The result is a lot of games where VR feels like an addition, not a transformation. Most of the first-person experiences could translate to flat screens without much trouble, and some — like space exploration game Adrift — are already coming to both VR and flatscreen platforms like PC and PlayStation 4. The plethora of third-person action games like Lucky’s Tale might need to be redesigned slightly for players who can’t lean over the environments, but they’re still close adaptations of established formats. The titles that feel most clearly designed for virtual reality were early experiments that came to Gear VR before the consumer Rift. That includes Keep Talking and Nobody Explodes, which takes advantage of a headset’s isolating effects, and Darknet, whose sprawling puzzle maps would look painfully cramped on a smaller screen.
The ultimate goal for VR gaming, though, is to get to a point where we’re talking about experiences instead of the technology that enables them. And Oculus Rift’s launch is the first time I’ve played anything that could rival a decently made non-VR computer game for polish and scope. Having high-quality hardware to play with has helped make this possible — nothing is fun if you can’t see the images clearly and get sick after half an hour, two common problems with the very first Rift development kits. So has the fact that developers now stand some chance of making money off their work. Whatever the exact confluence of factors, Chronos and EVE: Valkyrie are more than just good picks if you happen to have a VR headset. If you like flying or fighting in video games, they’ll make you want a VR headset so you can play them — maybe not badly enough to spend $600, but it’s a start.
If you’re not interested in playing games, you can experience a few interactive short films on the Rift, like Oculus’ Lost or Penrose’s The Rose and I. Virtual reality studio Jaunt has an app, and Oculus has its own photo and video tools, which play both VR and non-VR files from your PC or sources like Twitch and Facebook. But the Rift doesn’t seem to have imported the Gear VR’s various non-gaming social experiences, its VR versions of Netflix and Hulu, or its large collection of 360-degree video apps. A feature that would have allowed Xbox One owners to stream non-VR console games to the headset, promised last year, also won’t be live at launch.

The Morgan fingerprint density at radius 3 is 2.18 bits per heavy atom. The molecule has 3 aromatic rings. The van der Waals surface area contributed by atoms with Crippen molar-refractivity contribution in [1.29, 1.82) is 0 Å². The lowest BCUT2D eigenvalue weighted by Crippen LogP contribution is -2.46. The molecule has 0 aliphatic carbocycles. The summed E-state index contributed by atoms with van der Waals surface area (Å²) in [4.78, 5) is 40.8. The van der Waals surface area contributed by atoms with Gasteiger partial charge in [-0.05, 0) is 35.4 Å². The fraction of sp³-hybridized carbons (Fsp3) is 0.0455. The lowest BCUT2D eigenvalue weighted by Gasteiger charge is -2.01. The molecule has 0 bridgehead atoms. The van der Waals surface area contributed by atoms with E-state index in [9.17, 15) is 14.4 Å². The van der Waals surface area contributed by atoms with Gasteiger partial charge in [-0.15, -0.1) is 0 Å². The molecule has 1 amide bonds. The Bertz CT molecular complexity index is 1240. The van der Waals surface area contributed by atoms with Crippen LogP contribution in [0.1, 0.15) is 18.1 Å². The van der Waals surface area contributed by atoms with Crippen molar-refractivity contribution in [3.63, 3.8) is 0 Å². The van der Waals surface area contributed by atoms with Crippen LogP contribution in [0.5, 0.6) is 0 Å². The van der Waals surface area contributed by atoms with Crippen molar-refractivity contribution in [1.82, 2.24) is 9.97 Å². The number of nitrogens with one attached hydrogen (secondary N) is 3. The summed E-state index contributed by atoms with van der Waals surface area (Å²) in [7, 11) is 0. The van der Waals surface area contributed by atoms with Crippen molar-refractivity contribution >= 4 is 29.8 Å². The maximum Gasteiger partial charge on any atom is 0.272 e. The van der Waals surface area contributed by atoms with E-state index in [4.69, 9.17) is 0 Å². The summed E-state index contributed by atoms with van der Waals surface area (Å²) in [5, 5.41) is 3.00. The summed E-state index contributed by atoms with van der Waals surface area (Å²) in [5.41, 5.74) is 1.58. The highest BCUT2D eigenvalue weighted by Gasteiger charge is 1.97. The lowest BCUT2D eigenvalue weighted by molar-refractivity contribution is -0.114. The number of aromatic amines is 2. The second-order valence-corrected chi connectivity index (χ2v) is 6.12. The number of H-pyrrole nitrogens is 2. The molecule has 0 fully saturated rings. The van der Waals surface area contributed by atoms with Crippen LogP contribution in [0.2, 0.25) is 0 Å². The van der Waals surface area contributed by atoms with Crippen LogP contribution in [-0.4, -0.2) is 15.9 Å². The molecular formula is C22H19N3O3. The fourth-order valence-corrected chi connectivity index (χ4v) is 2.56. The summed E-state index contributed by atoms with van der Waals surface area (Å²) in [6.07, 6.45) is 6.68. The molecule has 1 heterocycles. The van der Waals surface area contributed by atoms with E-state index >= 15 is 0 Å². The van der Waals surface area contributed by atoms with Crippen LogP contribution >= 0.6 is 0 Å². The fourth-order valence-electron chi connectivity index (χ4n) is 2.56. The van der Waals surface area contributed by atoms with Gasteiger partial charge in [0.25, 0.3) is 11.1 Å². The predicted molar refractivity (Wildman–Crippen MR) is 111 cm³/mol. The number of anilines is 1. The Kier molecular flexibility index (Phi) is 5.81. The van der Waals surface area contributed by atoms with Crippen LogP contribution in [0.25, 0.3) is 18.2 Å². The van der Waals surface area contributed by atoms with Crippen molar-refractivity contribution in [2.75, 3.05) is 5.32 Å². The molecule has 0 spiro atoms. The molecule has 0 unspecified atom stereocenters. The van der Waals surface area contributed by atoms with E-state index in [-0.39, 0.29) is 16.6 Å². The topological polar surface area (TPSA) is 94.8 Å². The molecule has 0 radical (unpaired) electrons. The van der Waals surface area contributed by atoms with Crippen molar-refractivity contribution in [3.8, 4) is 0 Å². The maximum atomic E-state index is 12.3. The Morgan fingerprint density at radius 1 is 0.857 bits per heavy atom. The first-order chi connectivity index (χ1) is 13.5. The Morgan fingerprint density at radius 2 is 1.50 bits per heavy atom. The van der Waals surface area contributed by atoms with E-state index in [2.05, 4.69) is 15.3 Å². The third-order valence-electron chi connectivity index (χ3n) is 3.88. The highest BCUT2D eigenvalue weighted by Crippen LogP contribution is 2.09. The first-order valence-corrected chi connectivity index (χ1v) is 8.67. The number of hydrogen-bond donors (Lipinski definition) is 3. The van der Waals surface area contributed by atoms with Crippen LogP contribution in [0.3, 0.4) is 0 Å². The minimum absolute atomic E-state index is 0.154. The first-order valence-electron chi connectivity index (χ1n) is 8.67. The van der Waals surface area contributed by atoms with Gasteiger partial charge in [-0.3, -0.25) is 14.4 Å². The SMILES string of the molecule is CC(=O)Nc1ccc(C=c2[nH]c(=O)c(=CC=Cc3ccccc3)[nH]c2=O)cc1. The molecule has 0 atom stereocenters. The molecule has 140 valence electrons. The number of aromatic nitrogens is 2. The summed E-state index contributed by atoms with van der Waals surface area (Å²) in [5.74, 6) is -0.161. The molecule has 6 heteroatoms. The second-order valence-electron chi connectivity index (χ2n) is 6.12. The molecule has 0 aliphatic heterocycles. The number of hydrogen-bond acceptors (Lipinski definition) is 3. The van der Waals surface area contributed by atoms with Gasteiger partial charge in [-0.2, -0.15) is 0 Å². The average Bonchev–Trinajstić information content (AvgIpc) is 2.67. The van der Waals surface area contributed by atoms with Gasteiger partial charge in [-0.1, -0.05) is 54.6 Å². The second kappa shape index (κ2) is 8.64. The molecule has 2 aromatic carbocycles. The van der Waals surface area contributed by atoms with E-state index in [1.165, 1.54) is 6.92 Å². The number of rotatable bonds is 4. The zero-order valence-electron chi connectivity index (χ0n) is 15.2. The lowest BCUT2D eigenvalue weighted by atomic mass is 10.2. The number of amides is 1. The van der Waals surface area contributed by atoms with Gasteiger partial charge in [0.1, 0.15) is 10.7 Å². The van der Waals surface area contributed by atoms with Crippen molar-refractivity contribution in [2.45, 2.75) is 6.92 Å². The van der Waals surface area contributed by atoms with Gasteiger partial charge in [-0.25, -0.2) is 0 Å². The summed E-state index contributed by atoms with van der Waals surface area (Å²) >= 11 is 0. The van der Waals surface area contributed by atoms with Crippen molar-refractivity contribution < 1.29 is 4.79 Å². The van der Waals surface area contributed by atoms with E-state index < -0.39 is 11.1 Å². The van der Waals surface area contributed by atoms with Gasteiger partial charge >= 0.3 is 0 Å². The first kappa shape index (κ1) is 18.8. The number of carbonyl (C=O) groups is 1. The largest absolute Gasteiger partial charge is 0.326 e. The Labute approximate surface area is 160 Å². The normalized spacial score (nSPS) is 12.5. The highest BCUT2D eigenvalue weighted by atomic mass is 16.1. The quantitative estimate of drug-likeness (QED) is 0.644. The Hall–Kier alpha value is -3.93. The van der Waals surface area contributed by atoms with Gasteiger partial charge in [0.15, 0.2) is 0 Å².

Whatever else you can do, there’s no doubt that games like EVE: Valkyrie and Chronosprovide the headset’s most immersive moments. When we talk about “immersion” in VR, we’re often talking about two separate effects. The first is a sense of realism, of connecting your physical body perfectly to your virtual presence. The second is the sort of immersion that a really engrossing role-playing game like Fallout can induce: the knowledge that you could lose a whole weekend to it without even noticing. Think of it as “I’m really there” versus “I’m never leaving.”
Playing non-VR video games is already a sedentary activity, and I find myself moving even less in the Rift, since I can’t get distracted by my phone or lean over to grab a drink of water. As Oculus writes on a warning screen that appears every time you boot up the Rift: “In using this headset, you will lose the ability to see and hear what’s actually around you.” In third-person experiences, you can’t even see that you have a body. I come out of stand-up VR games energized, even when my arms ache and I’m sweating. I leave long-seated Rift sessions with the same fatigue I get from spending a night hunched over my gaming PC, with the occasional side of nausea and eye strain.
I’m in no position to advise anyone on the potential medical risks of VR, but I haven’t had any serious issues with Oculus Rift so far. Very long virtual reality excursions (think days, not hours) have anecdotally weakened people’s eyesight for short periods, and my own eyes would hurt a little after a couple of hours, like a more extreme version of staring at a computer screen late into the night. My other problems have been similarly mundane. VR’s constant head tilts exacerbate a neck and shoulder pain that I developed a few months ago, and games that involve a lot of fast “walking” with a controller still make me sick. At one point I got out of a morning session dizzy and lightheaded; I wondered if I had finally experienced some kind of reaction to leaving reality until I realized that I was just hungry after pushing my meals back for more Rift time.
“Just a few more months” has been the mantra of virtual reality since people started getting excited about the Oculus Rift, and saying it after the headset is released feels like either a huge cop-out or a sign that the VR we want may never actually arrive. But it’s impossible to think of all the unreleased Oculus Touch experiences I’ve tried — like three-dimensional painting tool Quill, Old West shooting gallery Dead & Buried, and a VR version of Rock Band — and not feel like the Rift’s best days are still ahead of it.
For the first time, though, there’s something to do while you wait. The high cost of buying and running high-end VR headsets makes them inaccessible to many people, and the Rift in particular is relentlessly focused on gaming. Within these limitations, though, Oculus Rift makes a good case for seated VR, and it lays a solid foundation for what’s to come. The headset you can buy today is not Oculus’ most ambitious vision for virtual reality — but it’s a vision that Oculus Rift has successfully delivered on.
* Great-looking industrial design
* A few really good seated VR games
* Promising future game catalog with Touch controllers
* Expensive, especially with gaming PC cost figured in
* Not much to do outside gaming
* Lack of motion controls at launch is a big weakness